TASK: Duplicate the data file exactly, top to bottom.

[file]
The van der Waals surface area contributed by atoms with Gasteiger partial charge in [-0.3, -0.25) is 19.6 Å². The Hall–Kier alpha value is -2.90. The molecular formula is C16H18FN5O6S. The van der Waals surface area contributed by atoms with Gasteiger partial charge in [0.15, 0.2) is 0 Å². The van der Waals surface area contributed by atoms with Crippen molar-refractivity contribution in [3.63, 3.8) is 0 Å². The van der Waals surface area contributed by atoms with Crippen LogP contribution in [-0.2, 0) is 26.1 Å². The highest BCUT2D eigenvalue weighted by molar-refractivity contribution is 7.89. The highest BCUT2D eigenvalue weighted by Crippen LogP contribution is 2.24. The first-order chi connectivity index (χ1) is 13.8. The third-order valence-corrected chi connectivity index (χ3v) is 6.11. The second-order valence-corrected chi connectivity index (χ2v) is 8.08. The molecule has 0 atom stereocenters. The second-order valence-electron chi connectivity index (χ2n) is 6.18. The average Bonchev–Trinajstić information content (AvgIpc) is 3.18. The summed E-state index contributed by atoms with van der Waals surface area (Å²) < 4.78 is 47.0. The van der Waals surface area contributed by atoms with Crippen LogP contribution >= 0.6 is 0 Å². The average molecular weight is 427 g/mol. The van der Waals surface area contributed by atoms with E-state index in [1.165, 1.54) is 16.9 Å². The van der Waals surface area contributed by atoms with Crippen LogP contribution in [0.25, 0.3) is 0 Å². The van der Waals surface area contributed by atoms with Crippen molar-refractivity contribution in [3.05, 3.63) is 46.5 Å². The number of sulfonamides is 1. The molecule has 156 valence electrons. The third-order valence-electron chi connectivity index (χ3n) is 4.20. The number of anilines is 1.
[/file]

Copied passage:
The van der Waals surface area contributed by atoms with Gasteiger partial charge in [-0.3, -0.25) is 19.6 Å². The Hall–Kier alpha value is -2.90. The molecular formula is C16H18FN5O6S. The van der Waals surface area contributed by atoms with Gasteiger partial charge in [0.15, 0.2) is 0 Å². The van der Waals surface area contributed by atoms with Crippen molar-refractivity contribution in [3.63, 3.8) is 0 Å². The van der Waals surface area contributed by atoms with Crippen LogP contribution in [-0.2, 0) is 26.1 Å². The highest BCUT2D eigenvalue weighted by molar-refractivity contribution is 7.89. The highest BCUT2D eigenvalue weighted by Crippen LogP contribution is 2.24. The first-order chi connectivity index (χ1) is 13.8. The third-order valence-corrected chi connectivity index (χ3v) is 6.11. The second-order valence-corrected chi connectivity index (χ2v) is 8.08. The molecule has 0 atom stereocenters. The second-order valence-electron chi connectivity index (χ2n) is 6.18. The average Bonchev–Trinajstić information content (AvgIpc) is 3.18. The summed E-state index contributed by atoms with van der Waals surface area (Å²) < 4.78 is 47.0. The van der Waals surface area contributed by atoms with Crippen LogP contribution >= 0.6 is 0 Å². The average molecular weight is 427 g/mol. The van der Waals surface area contributed by atoms with E-state index in [1.165, 1.54) is 16.9 Å². The van der Waals surface area contributed by atoms with Crippen LogP contribution in [0.25, 0.3) is 0 Å². The van der Waals surface area contributed by atoms with Crippen molar-refractivity contribution in [3.05, 3.63) is 46.5 Å². The number of sulfonamides is 1. The molecule has 156 valence electrons. The third-order valence-electron chi connectivity index (χ3n) is 4.20. The number of anilines is 1.